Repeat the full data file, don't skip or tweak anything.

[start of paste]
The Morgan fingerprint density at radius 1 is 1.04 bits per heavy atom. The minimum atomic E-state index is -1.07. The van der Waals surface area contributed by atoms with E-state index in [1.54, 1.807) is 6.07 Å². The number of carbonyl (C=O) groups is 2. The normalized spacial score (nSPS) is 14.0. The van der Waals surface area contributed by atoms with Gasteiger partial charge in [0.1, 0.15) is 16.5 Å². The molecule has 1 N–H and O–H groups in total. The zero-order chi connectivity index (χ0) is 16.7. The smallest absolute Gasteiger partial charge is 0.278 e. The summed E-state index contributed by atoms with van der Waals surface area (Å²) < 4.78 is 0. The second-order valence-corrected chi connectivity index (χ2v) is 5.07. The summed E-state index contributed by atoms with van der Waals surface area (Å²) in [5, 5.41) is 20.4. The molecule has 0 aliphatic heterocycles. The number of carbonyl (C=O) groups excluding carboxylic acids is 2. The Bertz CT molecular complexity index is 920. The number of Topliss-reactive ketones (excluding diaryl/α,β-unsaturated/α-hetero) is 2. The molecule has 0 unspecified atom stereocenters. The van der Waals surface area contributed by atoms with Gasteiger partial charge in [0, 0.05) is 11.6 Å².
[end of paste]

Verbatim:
The Morgan fingerprint density at radius 1 is 1.04 bits per heavy atom. The minimum atomic E-state index is -1.07. The van der Waals surface area contributed by atoms with E-state index in [1.54, 1.807) is 6.07 Å². The number of carbonyl (C=O) groups is 2. The normalized spacial score (nSPS) is 14.0. The van der Waals surface area contributed by atoms with Gasteiger partial charge in [0.1, 0.15) is 16.5 Å². The molecule has 1 N–H and O–H groups in total. The zero-order chi connectivity index (χ0) is 16.7. The smallest absolute Gasteiger partial charge is 0.278 e. The summed E-state index contributed by atoms with van der Waals surface area (Å²) < 4.78 is 0. The second-order valence-corrected chi connectivity index (χ2v) is 5.07. The summed E-state index contributed by atoms with van der Waals surface area (Å²) in [5, 5.41) is 20.4. The molecule has 0 aliphatic heterocycles. The number of carbonyl (C=O) groups excluding carboxylic acids is 2. The Bertz CT molecular complexity index is 920. The number of Topliss-reactive ketones (excluding diaryl/α,β-unsaturated/α-hetero) is 2. The molecule has 0 unspecified atom stereocenters. The van der Waals surface area contributed by atoms with Gasteiger partial charge in [0, 0.05) is 11.6 Å².